Property Market Shake Up as Cheap Fixed Rate Mortgage Deals Disappear

Record High Mortgage Lending Activity

For the last ten years or so, buyers have enjoyed the luxury of low-cost mortgages, but this long-cherished privilege looks set to end.

2021 showed record-low fixed-rate mortgage deals of less than 1%, but these rates are officially over, with interest rates nearly doubling over the last six months.

In October 2021, home buyers could take out fixed-rate mortgages at a low rate of 0.79%; however, the cheapest you can get right now on a 2-year fixed-term mortgage has risen to 1.25%. In real terms, this would mean that on a loan of £150,000, you could expect to pay an additional £375 annually. The lowest rate on a five-year fixed-term mortgage has risen from a low of 0.91% to 1.59%, which equates to approximately £565 in additional costs per year.

Buyers have enjoyed low-interest mortgage offers since the end of the global recession, when the Bank of England significantly decreased the base rate. When the COVID-19 pandemic struck, the base rate was at a record low of 0.1% but has since been increased to 0.5% with the expectation that it will rise further in the immediate future as the cost of living soars.

As a direct result of this base rate hike, lenders have followed suit with many increasing fixed rates by up to 0.5%, including Virgin Money, Halifax, and Santander.

The expectation is that rates will continue to rise and could go as high as 2% by 2023. The UK hasn’t seen rates this high since December 2008. Those currently on low-cost fixed-rate mortgages will find it difficult to find an equally good deal when their current term comes to an end.

Imran Hussain, the mortgage broker at Harmony Financial Services, commented: ‘The sub-1 per cent interest rate is almost certainly a thing of the past.’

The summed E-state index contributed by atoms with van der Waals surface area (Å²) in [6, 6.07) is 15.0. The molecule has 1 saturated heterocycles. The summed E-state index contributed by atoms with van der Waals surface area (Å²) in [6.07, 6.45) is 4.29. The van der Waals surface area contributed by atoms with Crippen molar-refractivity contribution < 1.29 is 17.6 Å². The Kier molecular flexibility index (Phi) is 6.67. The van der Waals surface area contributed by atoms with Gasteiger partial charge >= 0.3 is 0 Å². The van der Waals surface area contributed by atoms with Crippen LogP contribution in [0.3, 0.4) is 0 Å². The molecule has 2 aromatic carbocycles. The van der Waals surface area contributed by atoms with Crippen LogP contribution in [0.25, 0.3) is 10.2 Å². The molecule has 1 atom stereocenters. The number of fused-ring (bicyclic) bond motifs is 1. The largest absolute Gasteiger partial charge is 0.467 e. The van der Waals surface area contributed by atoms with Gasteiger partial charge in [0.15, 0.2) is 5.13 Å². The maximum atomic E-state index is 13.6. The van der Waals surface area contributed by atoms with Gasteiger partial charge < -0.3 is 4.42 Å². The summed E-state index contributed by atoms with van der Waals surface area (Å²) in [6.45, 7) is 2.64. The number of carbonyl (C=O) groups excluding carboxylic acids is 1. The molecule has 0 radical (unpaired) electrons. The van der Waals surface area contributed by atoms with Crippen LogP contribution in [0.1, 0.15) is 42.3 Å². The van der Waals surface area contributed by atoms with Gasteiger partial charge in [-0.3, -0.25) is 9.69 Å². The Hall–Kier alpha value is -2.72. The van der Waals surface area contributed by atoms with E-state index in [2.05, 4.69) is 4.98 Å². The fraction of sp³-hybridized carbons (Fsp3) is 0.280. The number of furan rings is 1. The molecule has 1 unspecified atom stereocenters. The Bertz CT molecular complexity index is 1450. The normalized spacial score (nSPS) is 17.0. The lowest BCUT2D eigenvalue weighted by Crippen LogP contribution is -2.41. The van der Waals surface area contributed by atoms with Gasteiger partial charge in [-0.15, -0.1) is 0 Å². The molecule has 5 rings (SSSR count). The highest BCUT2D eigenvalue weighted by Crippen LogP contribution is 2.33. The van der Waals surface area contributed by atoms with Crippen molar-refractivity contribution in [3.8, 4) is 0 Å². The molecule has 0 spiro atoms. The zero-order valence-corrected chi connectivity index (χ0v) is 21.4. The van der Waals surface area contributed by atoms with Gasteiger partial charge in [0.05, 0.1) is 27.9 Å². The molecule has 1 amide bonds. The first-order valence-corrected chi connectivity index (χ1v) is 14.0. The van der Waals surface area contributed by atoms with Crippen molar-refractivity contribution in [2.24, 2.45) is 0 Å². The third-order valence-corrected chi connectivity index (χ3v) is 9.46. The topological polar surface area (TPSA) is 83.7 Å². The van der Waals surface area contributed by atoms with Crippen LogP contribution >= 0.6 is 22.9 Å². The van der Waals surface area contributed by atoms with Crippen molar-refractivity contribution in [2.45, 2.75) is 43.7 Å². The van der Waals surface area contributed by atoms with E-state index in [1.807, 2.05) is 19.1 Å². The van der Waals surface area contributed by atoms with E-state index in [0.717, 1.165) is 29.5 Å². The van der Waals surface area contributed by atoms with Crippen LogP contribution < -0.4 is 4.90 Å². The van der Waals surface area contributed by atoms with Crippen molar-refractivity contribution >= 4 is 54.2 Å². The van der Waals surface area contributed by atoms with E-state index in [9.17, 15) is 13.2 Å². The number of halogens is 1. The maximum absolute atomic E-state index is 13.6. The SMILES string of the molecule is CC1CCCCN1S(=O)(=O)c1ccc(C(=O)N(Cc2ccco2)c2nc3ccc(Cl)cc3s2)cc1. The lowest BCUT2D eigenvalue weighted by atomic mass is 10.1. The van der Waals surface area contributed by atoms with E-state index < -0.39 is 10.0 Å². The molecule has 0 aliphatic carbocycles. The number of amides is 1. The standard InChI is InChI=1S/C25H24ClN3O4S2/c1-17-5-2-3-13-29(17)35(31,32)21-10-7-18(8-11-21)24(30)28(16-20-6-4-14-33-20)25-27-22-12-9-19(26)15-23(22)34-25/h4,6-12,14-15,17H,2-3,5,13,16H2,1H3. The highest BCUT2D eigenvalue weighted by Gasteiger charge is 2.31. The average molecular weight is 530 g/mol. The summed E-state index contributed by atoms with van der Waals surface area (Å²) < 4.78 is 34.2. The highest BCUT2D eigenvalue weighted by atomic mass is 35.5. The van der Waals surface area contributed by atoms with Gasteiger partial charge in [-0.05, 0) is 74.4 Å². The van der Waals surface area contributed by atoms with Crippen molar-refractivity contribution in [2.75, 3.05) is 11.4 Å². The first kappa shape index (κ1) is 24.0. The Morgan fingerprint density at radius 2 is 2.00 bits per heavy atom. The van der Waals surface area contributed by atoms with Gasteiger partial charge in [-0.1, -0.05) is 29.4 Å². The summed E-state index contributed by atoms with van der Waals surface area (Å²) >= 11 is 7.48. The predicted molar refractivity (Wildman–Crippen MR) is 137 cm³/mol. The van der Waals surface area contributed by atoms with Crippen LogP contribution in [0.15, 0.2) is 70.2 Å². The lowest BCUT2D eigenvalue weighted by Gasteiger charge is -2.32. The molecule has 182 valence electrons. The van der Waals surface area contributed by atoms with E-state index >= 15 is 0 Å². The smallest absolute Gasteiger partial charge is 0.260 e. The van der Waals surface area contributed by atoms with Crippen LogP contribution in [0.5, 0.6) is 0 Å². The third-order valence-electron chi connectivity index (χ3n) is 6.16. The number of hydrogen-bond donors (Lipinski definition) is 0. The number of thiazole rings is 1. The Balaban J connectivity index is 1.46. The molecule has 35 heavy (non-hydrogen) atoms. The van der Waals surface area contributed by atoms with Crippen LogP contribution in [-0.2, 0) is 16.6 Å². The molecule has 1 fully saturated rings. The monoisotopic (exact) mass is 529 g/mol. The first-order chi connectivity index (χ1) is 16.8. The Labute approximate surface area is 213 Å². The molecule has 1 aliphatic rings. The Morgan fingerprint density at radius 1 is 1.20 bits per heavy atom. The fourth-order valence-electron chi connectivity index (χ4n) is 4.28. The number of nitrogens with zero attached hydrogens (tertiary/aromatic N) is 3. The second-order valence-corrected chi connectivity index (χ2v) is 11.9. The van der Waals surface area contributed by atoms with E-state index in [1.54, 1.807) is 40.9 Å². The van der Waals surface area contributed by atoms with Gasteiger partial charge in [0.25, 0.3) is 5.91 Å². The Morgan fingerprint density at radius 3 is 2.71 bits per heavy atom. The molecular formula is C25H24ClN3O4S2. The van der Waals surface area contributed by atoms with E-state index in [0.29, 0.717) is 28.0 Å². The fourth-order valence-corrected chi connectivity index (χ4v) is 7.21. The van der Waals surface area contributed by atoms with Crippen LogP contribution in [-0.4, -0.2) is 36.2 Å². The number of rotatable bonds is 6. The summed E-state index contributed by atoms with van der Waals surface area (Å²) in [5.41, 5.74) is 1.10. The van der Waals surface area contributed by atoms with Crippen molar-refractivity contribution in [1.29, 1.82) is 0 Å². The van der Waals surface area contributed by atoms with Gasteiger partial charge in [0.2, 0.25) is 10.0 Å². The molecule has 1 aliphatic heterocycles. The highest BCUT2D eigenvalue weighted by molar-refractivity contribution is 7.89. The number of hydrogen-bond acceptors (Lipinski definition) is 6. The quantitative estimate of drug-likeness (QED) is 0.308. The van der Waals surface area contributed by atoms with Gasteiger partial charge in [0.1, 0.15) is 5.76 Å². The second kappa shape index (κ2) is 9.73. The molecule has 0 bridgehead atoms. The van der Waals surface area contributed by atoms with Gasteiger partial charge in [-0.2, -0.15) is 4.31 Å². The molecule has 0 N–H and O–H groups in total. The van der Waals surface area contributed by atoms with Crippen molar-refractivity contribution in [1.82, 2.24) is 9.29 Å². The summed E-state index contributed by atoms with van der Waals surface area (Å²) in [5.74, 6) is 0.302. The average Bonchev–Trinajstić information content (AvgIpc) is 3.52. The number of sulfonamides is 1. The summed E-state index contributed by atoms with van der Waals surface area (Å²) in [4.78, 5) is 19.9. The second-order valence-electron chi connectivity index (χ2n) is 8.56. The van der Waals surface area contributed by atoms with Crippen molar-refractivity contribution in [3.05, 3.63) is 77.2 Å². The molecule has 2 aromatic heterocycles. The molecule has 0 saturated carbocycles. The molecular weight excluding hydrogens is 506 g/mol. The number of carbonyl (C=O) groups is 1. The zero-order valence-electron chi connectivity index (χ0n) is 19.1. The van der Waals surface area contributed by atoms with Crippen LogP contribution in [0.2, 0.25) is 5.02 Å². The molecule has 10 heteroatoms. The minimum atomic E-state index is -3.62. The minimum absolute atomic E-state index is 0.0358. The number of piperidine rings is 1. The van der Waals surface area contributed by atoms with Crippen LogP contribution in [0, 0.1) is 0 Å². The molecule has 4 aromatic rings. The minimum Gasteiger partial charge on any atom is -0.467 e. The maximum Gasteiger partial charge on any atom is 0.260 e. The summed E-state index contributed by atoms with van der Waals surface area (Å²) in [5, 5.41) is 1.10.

If the rate is increased to 2% by the Bank of England in 2023, this would mean that on a property worth £150,000 on a two-year fixed rate, monthly payments would be £711, and on a 5-year fixed rate, they would be £723.

A financial adviser at Carl Summers Financial Services, Scott Taylor-Barr, added: ‘Those who were lucky enough to secure a fixed rate at the historic low rates we saw last year have to be aware of what lenders call ‘payment shock’, which is when rates rise while you are insulated on your fixed rate and exit that deal into a much higher interest rate market.

‘All you can do is ensure you budget with a reserve to allow for an increase in payments when your deal ends.’

Lock in now: If you can

Approximately 75% of buyers are locked into fixed-rate deals that last between one and thirty years. Other homeowners are on variable-rate mortgages and are therefore subject to the rise and fall of interest rates. Should the Bank of England push the rate further to 2%, this would mean a property worth £150,000, with an average standard variable rate of 4.5, would have to pay £1,592 in additional costs per year.

Mortgage brokers are urging homeowners to do all they can to switch to a fixed-rate mortgage before we are hit with further interest rate increases if they can.